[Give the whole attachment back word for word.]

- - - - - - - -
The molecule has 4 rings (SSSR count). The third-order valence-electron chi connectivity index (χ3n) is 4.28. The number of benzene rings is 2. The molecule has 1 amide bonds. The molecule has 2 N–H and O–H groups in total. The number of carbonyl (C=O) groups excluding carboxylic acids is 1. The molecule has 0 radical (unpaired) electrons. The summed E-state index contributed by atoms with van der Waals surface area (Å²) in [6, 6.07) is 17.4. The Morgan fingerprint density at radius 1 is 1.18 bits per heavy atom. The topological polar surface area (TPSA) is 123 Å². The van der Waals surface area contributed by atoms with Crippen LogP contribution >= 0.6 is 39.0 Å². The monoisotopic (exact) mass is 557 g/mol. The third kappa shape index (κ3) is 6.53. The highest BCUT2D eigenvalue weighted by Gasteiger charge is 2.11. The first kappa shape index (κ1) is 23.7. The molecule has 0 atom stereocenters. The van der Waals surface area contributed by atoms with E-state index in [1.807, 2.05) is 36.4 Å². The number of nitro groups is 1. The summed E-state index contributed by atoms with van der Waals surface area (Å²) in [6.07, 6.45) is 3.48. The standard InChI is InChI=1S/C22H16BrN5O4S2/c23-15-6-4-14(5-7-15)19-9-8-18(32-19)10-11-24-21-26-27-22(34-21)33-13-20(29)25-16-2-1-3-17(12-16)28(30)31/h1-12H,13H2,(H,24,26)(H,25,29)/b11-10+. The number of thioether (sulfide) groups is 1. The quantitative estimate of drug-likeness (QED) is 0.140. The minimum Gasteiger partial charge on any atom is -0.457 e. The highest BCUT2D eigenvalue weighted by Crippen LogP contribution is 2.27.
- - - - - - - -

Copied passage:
The molecule has 4 rings (SSSR count). The third-order valence-electron chi connectivity index (χ3n) is 4.28. The number of benzene rings is 2. The molecule has 1 amide bonds. The molecule has 2 N–H and O–H groups in total. The number of carbonyl (C=O) groups excluding carboxylic acids is 1. The molecule has 0 radical (unpaired) electrons. The summed E-state index contributed by atoms with van der Waals surface area (Å²) in [6, 6.07) is 17.4. The Morgan fingerprint density at radius 1 is 1.18 bits per heavy atom. The topological polar surface area (TPSA) is 123 Å². The van der Waals surface area contributed by atoms with Crippen LogP contribution >= 0.6 is 39.0 Å². The monoisotopic (exact) mass is 557 g/mol. The third kappa shape index (κ3) is 6.53. The highest BCUT2D eigenvalue weighted by Gasteiger charge is 2.11. The first kappa shape index (κ1) is 23.7. The molecule has 0 atom stereocenters. The van der Waals surface area contributed by atoms with E-state index in [1.807, 2.05) is 36.4 Å². The number of nitro groups is 1. The summed E-state index contributed by atoms with van der Waals surface area (Å²) in [6.07, 6.45) is 3.48. The standard InChI is InChI=1S/C22H16BrN5O4S2/c23-15-6-4-14(5-7-15)19-9-8-18(32-19)10-11-24-21-26-27-22(34-21)33-13-20(29)25-16-2-1-3-17(12-16)28(30)31/h1-12H,13H2,(H,24,26)(H,25,29)/b11-10+. The number of thioether (sulfide) groups is 1. The quantitative estimate of drug-likeness (QED) is 0.140. The minimum Gasteiger partial charge on any atom is -0.457 e. The highest BCUT2D eigenvalue weighted by Crippen LogP contribution is 2.27.